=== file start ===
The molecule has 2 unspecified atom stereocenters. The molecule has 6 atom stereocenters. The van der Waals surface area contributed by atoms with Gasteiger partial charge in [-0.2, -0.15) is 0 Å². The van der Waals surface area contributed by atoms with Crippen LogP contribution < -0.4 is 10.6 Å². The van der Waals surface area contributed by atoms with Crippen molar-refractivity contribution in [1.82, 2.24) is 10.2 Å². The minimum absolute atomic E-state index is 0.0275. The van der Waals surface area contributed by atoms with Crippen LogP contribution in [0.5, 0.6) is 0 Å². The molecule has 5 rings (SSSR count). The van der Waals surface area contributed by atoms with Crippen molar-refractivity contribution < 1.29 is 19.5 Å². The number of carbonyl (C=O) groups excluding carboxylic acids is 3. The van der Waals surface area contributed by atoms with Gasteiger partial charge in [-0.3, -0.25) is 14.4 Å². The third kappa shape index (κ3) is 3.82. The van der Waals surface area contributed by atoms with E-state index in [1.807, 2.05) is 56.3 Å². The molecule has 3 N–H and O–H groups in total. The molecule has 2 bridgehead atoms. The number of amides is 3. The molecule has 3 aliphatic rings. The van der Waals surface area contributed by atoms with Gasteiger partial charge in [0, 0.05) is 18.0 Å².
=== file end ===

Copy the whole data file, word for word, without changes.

The molecule has 2 unspecified atom stereocenters. The molecule has 6 atom stereocenters. The van der Waals surface area contributed by atoms with Gasteiger partial charge in [-0.2, -0.15) is 0 Å². The van der Waals surface area contributed by atoms with Crippen LogP contribution < -0.4 is 10.6 Å². The van der Waals surface area contributed by atoms with Crippen molar-refractivity contribution in [1.82, 2.24) is 10.2 Å². The minimum absolute atomic E-state index is 0.0275. The van der Waals surface area contributed by atoms with Crippen LogP contribution in [0.5, 0.6) is 0 Å². The molecule has 5 rings (SSSR count). The van der Waals surface area contributed by atoms with Crippen molar-refractivity contribution < 1.29 is 19.5 Å². The number of carbonyl (C=O) groups excluding carboxylic acids is 3. The van der Waals surface area contributed by atoms with Gasteiger partial charge in [-0.3, -0.25) is 14.4 Å². The third kappa shape index (κ3) is 3.82. The van der Waals surface area contributed by atoms with E-state index in [1.807, 2.05) is 56.3 Å². The molecule has 3 N–H and O–H groups in total. The molecule has 2 bridgehead atoms. The number of amides is 3. The molecule has 3 aliphatic rings. The van der Waals surface area contributed by atoms with Gasteiger partial charge in [0, 0.05) is 18.0 Å².